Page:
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A Sermon Delivered by

The Rev. E. F. Michael Morgan, Ph.D.

Trinity Episcopal Church

Morgantown, West Virginia


The Seventh Sunday after the Epiphany

February 24, 2019



…and what does the Lord require of you but to do justice, to love kindness, and to walk humbly with your God. (Micah 6:1-8)


This passage comes in the midst of several Epiphany readings, selections, and options. I have deliberately chosen it because it speaks volumes to what we are going through here at the parish. It comes in the midst of our corporate revitalization as we transition from our Annual Parish Meeting, to our first meeting with a newly elected vestry, through a change of seasons shortly ahead taking us from Epiphany into Lent (via Ash Wednesday), to a much anticipated vestry retreat, leading eventually to the passion and drama of Holy Week and Easter. And that’s just one reading offered up on a Sunday morning in the cultural context of a local parish eager to get underway as spring slowly approaches.


In addition, we see further that this passage from Micah is universally regarded as one of the most powerful in all of Scripture, and it comes from the ancient Hebrew writings, or what are sometimes referred to as the Books of the Old Testament; sacred and prophetic Jewish texts. We need to be careful as Christians when we speak-out and lay claim to the Gospel, insisting that the Good News of Jesus Christ contains all things necessary to salvation. That’s true, given our unique principles and values. It is important, however, that we do not assume our theology is the only source of truth in the world, or the only way we can come to a valid interpretation of what God asks, indeed requires, of us. In Micah we have a perfect example of this admonition to render ethical and compassionate service to others regardless of different religious orientations, and we should be cautious about claiming that the proclamation of Good News is our own special prerogative. It’s not.


But if not, what then does the Lord require of us? According to the prophet Micah what is expected are basically three things; justice, kindness and humility. None of these are uniquely Christian virtues or possessions, and none of these are far removed from the sphere of any human being who occupies space on “this planet earth our island home,” to use a contemporary phrase from our Prayerbook’s Eucharist. By contrast, yet grounded at the same time in the ancient heritage and writings of the Jewish faith, we share a profound understanding of what it is that God wants from all of us.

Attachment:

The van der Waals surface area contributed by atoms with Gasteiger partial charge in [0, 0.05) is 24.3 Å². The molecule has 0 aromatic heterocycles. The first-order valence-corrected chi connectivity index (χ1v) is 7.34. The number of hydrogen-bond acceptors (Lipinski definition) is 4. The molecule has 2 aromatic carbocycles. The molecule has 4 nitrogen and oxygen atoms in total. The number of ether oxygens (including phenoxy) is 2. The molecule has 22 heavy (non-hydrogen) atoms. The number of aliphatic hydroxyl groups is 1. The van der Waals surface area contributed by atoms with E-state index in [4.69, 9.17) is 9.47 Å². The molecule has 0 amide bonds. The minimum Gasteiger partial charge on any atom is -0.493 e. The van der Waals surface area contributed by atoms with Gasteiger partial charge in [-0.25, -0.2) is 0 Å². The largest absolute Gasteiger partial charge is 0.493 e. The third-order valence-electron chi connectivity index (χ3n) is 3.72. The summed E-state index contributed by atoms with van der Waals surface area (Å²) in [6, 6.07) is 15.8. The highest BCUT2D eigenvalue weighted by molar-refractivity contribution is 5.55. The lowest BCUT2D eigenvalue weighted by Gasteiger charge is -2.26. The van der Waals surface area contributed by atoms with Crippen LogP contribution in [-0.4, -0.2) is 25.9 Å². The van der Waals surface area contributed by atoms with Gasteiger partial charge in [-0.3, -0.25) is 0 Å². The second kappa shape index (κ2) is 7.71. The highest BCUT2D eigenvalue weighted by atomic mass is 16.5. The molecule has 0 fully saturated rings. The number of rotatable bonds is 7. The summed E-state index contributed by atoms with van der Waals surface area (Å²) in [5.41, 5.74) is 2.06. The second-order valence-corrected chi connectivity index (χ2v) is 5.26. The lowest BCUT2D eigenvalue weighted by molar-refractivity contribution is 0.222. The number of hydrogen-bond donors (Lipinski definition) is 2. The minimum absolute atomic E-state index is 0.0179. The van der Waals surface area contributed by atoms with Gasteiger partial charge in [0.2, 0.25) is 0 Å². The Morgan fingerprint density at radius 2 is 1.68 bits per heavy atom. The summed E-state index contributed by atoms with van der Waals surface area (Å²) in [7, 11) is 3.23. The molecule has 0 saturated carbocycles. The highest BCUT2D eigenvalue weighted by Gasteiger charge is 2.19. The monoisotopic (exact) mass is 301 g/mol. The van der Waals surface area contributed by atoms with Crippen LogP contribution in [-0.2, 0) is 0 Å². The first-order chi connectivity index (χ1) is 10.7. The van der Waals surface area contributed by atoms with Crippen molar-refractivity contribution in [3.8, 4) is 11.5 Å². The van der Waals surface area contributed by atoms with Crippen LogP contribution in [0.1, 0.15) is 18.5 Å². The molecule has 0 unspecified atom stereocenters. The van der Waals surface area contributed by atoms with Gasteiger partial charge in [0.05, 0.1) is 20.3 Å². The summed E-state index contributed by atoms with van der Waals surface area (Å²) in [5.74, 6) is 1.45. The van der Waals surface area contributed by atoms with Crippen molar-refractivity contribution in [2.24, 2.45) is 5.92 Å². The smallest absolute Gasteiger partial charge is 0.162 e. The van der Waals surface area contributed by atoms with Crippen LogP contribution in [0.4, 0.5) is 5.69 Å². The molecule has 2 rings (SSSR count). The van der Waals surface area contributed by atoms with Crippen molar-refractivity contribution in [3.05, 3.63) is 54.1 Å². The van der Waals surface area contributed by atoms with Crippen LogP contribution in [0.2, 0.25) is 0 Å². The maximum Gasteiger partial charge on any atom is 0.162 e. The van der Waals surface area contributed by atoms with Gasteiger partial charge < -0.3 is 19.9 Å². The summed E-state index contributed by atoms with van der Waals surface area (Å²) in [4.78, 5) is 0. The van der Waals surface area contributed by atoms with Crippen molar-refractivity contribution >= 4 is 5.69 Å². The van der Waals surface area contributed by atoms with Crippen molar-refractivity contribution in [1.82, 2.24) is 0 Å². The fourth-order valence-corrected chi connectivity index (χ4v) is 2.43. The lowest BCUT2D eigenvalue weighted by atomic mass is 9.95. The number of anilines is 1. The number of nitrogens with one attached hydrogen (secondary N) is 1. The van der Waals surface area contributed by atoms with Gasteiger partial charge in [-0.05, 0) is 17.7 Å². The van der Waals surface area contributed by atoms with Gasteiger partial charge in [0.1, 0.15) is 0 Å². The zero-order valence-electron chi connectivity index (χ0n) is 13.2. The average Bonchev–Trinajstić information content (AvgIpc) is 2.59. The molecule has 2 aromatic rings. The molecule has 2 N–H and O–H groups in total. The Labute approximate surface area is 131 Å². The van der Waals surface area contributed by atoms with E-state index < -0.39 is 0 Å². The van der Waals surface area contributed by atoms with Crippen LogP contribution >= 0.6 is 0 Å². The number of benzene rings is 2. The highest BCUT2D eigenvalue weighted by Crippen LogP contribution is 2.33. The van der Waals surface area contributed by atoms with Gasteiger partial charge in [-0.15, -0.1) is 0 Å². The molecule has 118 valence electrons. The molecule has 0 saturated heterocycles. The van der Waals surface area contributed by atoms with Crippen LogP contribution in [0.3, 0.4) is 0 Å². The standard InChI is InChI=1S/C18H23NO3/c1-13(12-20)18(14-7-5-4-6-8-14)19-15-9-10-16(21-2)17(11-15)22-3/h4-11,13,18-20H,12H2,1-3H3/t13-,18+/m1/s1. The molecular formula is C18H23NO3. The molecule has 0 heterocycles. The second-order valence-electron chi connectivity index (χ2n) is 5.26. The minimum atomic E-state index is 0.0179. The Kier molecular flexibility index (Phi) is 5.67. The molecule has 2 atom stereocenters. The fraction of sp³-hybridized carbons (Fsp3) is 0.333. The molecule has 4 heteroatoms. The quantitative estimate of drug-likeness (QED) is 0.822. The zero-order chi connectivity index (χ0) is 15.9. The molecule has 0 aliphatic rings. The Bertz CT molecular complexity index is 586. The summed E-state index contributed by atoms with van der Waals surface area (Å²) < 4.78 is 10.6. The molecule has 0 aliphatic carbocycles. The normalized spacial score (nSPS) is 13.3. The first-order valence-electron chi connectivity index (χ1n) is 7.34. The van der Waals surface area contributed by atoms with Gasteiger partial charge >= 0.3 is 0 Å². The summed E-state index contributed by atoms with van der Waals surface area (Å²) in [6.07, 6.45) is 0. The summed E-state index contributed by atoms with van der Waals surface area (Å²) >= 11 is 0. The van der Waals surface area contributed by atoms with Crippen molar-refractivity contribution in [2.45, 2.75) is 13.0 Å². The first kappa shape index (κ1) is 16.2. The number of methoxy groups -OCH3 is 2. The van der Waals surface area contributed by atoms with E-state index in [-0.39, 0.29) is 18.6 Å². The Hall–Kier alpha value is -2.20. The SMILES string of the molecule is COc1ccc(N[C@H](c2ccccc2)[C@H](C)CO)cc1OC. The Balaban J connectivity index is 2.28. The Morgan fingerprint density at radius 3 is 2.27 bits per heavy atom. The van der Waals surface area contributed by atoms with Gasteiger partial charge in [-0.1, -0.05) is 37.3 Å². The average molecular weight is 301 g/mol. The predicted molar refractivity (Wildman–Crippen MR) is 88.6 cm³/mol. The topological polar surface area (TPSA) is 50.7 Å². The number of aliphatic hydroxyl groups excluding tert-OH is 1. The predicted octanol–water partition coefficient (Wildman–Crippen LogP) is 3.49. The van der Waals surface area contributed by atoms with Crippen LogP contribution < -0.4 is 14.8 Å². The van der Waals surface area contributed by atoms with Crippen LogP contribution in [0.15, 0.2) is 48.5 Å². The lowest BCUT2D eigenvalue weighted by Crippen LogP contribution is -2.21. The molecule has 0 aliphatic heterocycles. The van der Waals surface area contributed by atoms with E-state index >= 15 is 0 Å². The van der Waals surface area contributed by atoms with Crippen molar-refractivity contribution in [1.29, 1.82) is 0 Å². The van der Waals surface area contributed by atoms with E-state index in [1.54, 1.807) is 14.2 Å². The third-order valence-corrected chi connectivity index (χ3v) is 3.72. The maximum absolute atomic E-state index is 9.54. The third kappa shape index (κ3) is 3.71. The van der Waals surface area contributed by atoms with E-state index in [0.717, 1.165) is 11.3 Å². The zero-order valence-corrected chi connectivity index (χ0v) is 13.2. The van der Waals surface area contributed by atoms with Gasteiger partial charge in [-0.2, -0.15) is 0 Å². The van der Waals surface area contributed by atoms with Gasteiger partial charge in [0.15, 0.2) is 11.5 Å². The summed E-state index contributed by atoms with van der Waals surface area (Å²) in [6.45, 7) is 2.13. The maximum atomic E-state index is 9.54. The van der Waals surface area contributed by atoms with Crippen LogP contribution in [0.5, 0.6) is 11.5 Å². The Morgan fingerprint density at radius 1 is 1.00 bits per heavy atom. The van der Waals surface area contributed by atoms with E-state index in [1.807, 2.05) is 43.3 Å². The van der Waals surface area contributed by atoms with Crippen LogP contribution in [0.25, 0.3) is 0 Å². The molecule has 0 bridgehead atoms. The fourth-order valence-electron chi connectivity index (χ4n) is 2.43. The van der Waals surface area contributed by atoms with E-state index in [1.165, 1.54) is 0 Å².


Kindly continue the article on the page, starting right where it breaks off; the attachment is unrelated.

So let us take a closer look then, at the three components, or expectations, of the Lord: the theological matters of justice, kindness, and humility.


First justice. This is not a new concept for Christians. In our baptismal covenant we are asked directly – “will you strive for justice and peace among all people, and respect the dignity of every human being?” Justice is at the core of our faith, and it constitutes a significant piece of our doctrine. To secure justice takes effort. That is why the question uses the verb “strive.” If you want to follow through on the work you are commissioned to do to advance Christ’s ministry, you will by necessity have to strive, and conceivably even sacrifice, in order to bring about a positive outcome.


Justice is not an easy term to define. Usually we place it in the legal realm and expect the litigation that occurs in various courtrooms across the land to produce results that appear as just-findings or fair-outcomes for the various disputants, litigants, plaintiffs or defendants. Yet that is a limited, even a legalistic, interpretation.


In the wider ethical sphere, justice is a principle that speaks to the nature of God, and it reveals the promises that God makes to His people. Justice is a human right, and we have a sense of its ingredients in our earliest years growing up, even though we are hard pressed to state categorically when justice first became clear to us as something very important which should be acknowledged. For me quite honestly, it happened in kindergarten when justice (in the person of Miss Fisher our teacher) required that we line-up, take turns, and not step out of line. It was a life-long lesson.